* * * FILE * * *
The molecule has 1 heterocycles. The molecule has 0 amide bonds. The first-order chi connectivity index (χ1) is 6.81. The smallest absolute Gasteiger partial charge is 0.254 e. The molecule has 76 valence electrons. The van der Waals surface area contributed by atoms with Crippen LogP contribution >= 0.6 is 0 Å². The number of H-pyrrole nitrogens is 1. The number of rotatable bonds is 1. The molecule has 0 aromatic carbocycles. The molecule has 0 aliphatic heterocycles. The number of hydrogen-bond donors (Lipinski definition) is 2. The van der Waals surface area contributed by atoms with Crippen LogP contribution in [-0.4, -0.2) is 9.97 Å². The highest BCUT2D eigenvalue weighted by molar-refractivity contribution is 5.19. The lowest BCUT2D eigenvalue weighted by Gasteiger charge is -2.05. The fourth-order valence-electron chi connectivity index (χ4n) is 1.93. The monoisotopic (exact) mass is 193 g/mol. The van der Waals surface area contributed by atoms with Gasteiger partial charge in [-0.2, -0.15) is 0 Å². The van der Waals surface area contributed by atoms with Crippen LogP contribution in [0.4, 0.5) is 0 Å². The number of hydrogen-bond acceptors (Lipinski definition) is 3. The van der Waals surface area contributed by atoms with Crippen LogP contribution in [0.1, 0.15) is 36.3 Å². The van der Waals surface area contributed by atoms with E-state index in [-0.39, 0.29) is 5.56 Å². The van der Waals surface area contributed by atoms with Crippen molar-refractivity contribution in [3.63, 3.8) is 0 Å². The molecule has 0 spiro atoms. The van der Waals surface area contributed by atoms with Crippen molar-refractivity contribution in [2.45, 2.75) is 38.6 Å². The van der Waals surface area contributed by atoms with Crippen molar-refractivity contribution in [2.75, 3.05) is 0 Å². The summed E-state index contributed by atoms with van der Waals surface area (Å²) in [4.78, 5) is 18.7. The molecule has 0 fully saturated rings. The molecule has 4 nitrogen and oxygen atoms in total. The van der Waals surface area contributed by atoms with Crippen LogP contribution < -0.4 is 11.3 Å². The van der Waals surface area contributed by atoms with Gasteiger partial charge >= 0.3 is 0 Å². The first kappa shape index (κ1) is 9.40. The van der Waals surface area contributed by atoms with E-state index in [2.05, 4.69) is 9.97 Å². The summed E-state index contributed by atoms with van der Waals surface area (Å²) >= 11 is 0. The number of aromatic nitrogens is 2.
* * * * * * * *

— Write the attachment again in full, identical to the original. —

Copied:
The molecule has 1 heterocycles. The molecule has 0 amide bonds. The first-order chi connectivity index (χ1) is 6.81. The smallest absolute Gasteiger partial charge is 0.254 e. The molecule has 76 valence electrons. The van der Waals surface area contributed by atoms with Crippen LogP contribution >= 0.6 is 0 Å². The number of H-pyrrole nitrogens is 1. The number of rotatable bonds is 1. The molecule has 0 aromatic carbocycles. The molecule has 0 aliphatic heterocycles. The number of hydrogen-bond donors (Lipinski definition) is 2. The van der Waals surface area contributed by atoms with Crippen LogP contribution in [-0.4, -0.2) is 9.97 Å². The highest BCUT2D eigenvalue weighted by molar-refractivity contribution is 5.19. The lowest BCUT2D eigenvalue weighted by Gasteiger charge is -2.05. The fourth-order valence-electron chi connectivity index (χ4n) is 1.93. The monoisotopic (exact) mass is 193 g/mol. The van der Waals surface area contributed by atoms with Gasteiger partial charge in [-0.2, -0.15) is 0 Å². The van der Waals surface area contributed by atoms with Crippen LogP contribution in [0.4, 0.5) is 0 Å². The number of hydrogen-bond acceptors (Lipinski definition) is 3. The van der Waals surface area contributed by atoms with Crippen LogP contribution in [0.1, 0.15) is 36.3 Å². The van der Waals surface area contributed by atoms with E-state index in [-0.39, 0.29) is 5.56 Å². The van der Waals surface area contributed by atoms with Crippen molar-refractivity contribution in [3.63, 3.8) is 0 Å². The molecule has 0 spiro atoms. The van der Waals surface area contributed by atoms with Crippen molar-refractivity contribution in [2.45, 2.75) is 38.6 Å². The van der Waals surface area contributed by atoms with Crippen molar-refractivity contribution in [2.75, 3.05) is 0 Å². The summed E-state index contributed by atoms with van der Waals surface area (Å²) in [4.78, 5) is 18.7. The molecule has 0 fully saturated rings. The molecule has 4 nitrogen and oxygen atoms in total. The van der Waals surface area contributed by atoms with Crippen LogP contribution < -0.4 is 11.3 Å². The van der Waals surface area contributed by atoms with Gasteiger partial charge >= 0.3 is 0 Å². The first kappa shape index (κ1) is 9.40. The van der Waals surface area contributed by atoms with E-state index in [2.05, 4.69) is 9.97 Å². The summed E-state index contributed by atoms with van der Waals surface area (Å²) >= 11 is 0. The number of aromatic nitrogens is 2.